Darnold’s three seasons with the New York Jets were a disaster, but I’m not yet willing to toss in the towel on the idea that Darnold can be a really good NFL quarterback. The Book of Sam has yet to be completely written, and I think the Carolina Panthers chapter could be a good one for him.

The Jets were a mess with Todd Bowles as head coach in 2018. He wasn’t ready for that job in that market. Adam Gase followed bowles and was an unmitigated disaster from his opening press conference as Jets coach.

Horrid coaching. No talent to work with. Darnold never had a chance to be truly successful with the Jets.

In Carolina, Matt Rhule is a quality head coach. Offensive coordinator Joe Brady did wonders at LSU for Joe Burrow, and will probably do the same for Darnold. The Panthers have a committed owner who will do what it takes to put a quality team around Darnold.

There is still part of me that believes Darnold would have been a good choice for the Giants in 2018. That he would have benefitted greatly from a year or year-and-a-half of watching Eli Manning. Darnold and Daniel Jones will both be 24 years old this season. I still think it’s anybody’s guess which of the two ends up having a better career.

Beasts of the East?

The Giants have not won the NFC East title since 2011. They have had one winning season in the last eight years. Co-owner John Mara said recently he is “tired of losing,” as he should be. Mara isn’t outright demanding an NFC East title. At least, he isn’t saying that out loud. There is no doubt, though, that a losing record in the NFL’s new 17-game format is not going to sit well with Mara.

Could the Giants, after an impressive free agency and with Saquon Barkley returning, emerge as the best team in the NFC East.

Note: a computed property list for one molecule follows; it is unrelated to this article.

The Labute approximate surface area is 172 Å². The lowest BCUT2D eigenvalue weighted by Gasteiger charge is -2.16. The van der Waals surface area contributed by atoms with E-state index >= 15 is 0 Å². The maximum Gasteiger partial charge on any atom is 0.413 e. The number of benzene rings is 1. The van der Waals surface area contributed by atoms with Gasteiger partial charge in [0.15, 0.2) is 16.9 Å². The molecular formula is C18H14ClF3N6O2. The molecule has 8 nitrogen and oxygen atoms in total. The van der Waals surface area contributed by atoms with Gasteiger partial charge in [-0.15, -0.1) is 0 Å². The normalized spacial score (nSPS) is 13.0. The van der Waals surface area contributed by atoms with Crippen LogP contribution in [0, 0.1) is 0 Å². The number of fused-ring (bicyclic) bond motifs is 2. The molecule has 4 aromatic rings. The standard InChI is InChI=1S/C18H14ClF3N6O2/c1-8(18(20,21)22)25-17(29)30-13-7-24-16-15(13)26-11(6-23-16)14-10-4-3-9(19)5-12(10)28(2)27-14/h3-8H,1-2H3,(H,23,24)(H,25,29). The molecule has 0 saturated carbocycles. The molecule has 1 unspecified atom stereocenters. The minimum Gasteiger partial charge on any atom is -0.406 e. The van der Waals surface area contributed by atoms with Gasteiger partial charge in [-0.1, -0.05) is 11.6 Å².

I got a kick the other day out of Bleeding Green Nation’s Brandon Lee Gowton throwing his support behind the Giants on the SB Nation NFL Show.

‘I don’t think the Giants should be discounted, and that’s coming from someone who never took the Giants seriously for a long time because the Eagles would own them,” Gowton said. “I think the Giants actually have something going for them here now. They’ve definitely upgraded. I think that much can’t even be debated ...

“I just don’t think you can count the Giants out. It’s been so long for them, maybe it’s finally time.”

In defense of Rondale Moore

I really don’t get the Rondale Moore love from much of the draft community. I really don’t. The Purdue wide receiver is 5-foot-7 and he’s been hurt more than he has been healthy for the past two seasons.

Still, Todd McShay and Matt Waldman know more about assessing draft prospects than I do and both defended him over the past week.

McShay:

“His size is probably the biggest concern, but how about that workout. I love him as a player.

“He’s so quick and fast and the explosiveness you see with the vertical jump and the 40-yard dash that he ran … He is so good with the ball in his hands. To me, now in the NFL you want that more than ever. You want a guy that you can work the short game, the screen game, reverses … he just does such a good job of sensing where the defenders are, he’s so elusive and then he has that second gear to take off and turn a 7-yard play into a 35-40-yard play. That’s why I think he has a chance to be a top 50 pick.”

“I think he’s going to be a special player in the league.”

Waldman isn’t sold to the extend McShay is, but he sees the attraction. Moore is No. 11 in Waldman’s ranking of 65 wide receivers.

“The thing with him is he’s blindingly sudden. If you could get Rondale Moore in the third round or the bottom of the second round and you know you’re going to use him in the slot where he has two-way go’s to use that blinding suddenness to get open early …

“I see him more as what people hoped Tavon Austin would be as opposed to being the next Steve Smith (Panthers).”

I will defer to their judgment. Still, Moore is a 5-7 guy who is hurt all the time.